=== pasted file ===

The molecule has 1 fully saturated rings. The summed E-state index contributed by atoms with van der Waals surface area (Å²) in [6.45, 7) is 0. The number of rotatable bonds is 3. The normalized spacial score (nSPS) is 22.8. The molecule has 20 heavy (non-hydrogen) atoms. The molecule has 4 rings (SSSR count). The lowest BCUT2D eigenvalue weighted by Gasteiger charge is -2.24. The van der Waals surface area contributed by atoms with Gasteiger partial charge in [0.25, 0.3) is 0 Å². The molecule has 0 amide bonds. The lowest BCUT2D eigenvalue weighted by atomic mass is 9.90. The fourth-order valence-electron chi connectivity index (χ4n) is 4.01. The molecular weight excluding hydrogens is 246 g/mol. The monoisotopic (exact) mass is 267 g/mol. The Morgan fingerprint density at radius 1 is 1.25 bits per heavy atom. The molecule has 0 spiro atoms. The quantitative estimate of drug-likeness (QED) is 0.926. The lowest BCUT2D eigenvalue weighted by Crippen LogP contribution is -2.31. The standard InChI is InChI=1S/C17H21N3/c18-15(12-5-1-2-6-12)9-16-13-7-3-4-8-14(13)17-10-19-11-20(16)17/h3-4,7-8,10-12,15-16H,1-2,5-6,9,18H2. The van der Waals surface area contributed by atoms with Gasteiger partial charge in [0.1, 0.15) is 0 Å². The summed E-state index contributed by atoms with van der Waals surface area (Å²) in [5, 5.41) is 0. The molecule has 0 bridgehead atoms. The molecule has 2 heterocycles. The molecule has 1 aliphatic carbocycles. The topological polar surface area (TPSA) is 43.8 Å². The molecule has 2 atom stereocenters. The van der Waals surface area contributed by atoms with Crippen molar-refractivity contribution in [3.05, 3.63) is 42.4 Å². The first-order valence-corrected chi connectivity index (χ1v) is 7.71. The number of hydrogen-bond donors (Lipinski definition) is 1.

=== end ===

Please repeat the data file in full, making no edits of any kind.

The molecule has 1 fully saturated rings. The summed E-state index contributed by atoms with van der Waals surface area (Å²) in [6.45, 7) is 0. The number of rotatable bonds is 3. The normalized spacial score (nSPS) is 22.8. The molecule has 20 heavy (non-hydrogen) atoms. The molecule has 4 rings (SSSR count). The lowest BCUT2D eigenvalue weighted by Gasteiger charge is -2.24. The van der Waals surface area contributed by atoms with Gasteiger partial charge in [0.25, 0.3) is 0 Å². The molecule has 0 amide bonds. The lowest BCUT2D eigenvalue weighted by atomic mass is 9.90. The fourth-order valence-electron chi connectivity index (χ4n) is 4.01. The molecular weight excluding hydrogens is 246 g/mol. The monoisotopic (exact) mass is 267 g/mol. The Morgan fingerprint density at radius 1 is 1.25 bits per heavy atom. The molecule has 0 spiro atoms. The quantitative estimate of drug-likeness (QED) is 0.926. The lowest BCUT2D eigenvalue weighted by Crippen LogP contribution is -2.31. The standard InChI is InChI=1S/C17H21N3/c18-15(12-5-1-2-6-12)9-16-13-7-3-4-8-14(13)17-10-19-11-20(16)17/h3-4,7-8,10-12,15-16H,1-2,5-6,9,18H2. The van der Waals surface area contributed by atoms with Gasteiger partial charge in [0.1, 0.15) is 0 Å². The summed E-state index contributed by atoms with van der Waals surface area (Å²) in [5, 5.41) is 0. The molecule has 0 bridgehead atoms. The molecule has 2 heterocycles. The molecule has 1 aliphatic carbocycles. The topological polar surface area (TPSA) is 43.8 Å². The molecule has 2 atom stereocenters. The van der Waals surface area contributed by atoms with Crippen molar-refractivity contribution in [3.05, 3.63) is 42.4 Å². The first-order valence-corrected chi connectivity index (χ1v) is 7.71. The number of hydrogen-bond donors (Lipinski definition) is 1.